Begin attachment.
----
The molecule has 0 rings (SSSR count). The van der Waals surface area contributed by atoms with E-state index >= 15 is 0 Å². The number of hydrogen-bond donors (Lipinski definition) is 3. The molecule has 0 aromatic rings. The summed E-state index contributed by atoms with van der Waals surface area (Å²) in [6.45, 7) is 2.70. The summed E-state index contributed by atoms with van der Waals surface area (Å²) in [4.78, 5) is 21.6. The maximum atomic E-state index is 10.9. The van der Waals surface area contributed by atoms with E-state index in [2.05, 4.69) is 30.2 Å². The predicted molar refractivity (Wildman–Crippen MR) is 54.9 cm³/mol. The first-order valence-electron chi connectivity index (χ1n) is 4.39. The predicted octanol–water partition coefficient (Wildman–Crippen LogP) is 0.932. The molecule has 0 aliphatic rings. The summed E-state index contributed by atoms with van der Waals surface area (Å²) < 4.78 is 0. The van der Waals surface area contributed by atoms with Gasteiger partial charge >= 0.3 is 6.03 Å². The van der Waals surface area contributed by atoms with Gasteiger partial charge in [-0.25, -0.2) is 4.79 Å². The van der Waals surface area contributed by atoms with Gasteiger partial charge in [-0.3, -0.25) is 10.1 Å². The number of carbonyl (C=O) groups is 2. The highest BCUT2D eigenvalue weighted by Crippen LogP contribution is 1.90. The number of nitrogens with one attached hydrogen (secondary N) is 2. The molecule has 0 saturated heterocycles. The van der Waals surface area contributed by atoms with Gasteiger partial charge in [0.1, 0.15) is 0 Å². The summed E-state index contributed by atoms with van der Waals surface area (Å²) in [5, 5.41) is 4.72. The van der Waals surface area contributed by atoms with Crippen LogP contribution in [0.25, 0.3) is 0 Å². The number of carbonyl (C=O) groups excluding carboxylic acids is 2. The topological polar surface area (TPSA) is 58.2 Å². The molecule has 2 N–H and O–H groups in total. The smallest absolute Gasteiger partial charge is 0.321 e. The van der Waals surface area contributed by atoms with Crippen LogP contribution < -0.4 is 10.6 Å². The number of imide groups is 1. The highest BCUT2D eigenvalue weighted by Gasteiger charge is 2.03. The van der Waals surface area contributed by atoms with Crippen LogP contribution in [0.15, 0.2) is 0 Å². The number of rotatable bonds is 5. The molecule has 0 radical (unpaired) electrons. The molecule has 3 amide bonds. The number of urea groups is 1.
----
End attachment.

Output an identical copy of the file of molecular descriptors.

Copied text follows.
The molecule has 0 rings (SSSR count). The van der Waals surface area contributed by atoms with E-state index >= 15 is 0 Å². The number of hydrogen-bond donors (Lipinski definition) is 3. The molecule has 0 aromatic rings. The summed E-state index contributed by atoms with van der Waals surface area (Å²) in [6.45, 7) is 2.70. The summed E-state index contributed by atoms with van der Waals surface area (Å²) in [4.78, 5) is 21.6. The maximum atomic E-state index is 10.9. The van der Waals surface area contributed by atoms with E-state index in [2.05, 4.69) is 30.2 Å². The predicted molar refractivity (Wildman–Crippen MR) is 54.9 cm³/mol. The first-order valence-electron chi connectivity index (χ1n) is 4.39. The predicted octanol–water partition coefficient (Wildman–Crippen LogP) is 0.932. The molecule has 0 aliphatic rings. The summed E-state index contributed by atoms with van der Waals surface area (Å²) < 4.78 is 0. The van der Waals surface area contributed by atoms with Gasteiger partial charge >= 0.3 is 6.03 Å². The van der Waals surface area contributed by atoms with Gasteiger partial charge in [-0.25, -0.2) is 4.79 Å². The van der Waals surface area contributed by atoms with Gasteiger partial charge in [-0.3, -0.25) is 10.1 Å². The number of carbonyl (C=O) groups is 2. The highest BCUT2D eigenvalue weighted by Crippen LogP contribution is 1.90. The number of nitrogens with one attached hydrogen (secondary N) is 2. The molecule has 0 saturated heterocycles. The van der Waals surface area contributed by atoms with Gasteiger partial charge in [0.1, 0.15) is 0 Å². The summed E-state index contributed by atoms with van der Waals surface area (Å²) in [5, 5.41) is 4.72. The van der Waals surface area contributed by atoms with Crippen LogP contribution in [0.25, 0.3) is 0 Å². The number of carbonyl (C=O) groups excluding carboxylic acids is 2. The topological polar surface area (TPSA) is 58.2 Å². The molecule has 2 N–H and O–H groups in total. The smallest absolute Gasteiger partial charge is 0.321 e. The van der Waals surface area contributed by atoms with Crippen LogP contribution < -0.4 is 10.6 Å². The number of imide groups is 1. The highest BCUT2D eigenvalue weighted by Gasteiger charge is 2.03. The van der Waals surface area contributed by atoms with Crippen LogP contribution in [0.15, 0.2) is 0 Å². The number of rotatable bonds is 5. The molecule has 0 radical (unpaired) electrons. The molecule has 3 amide bonds. The number of urea groups is 1.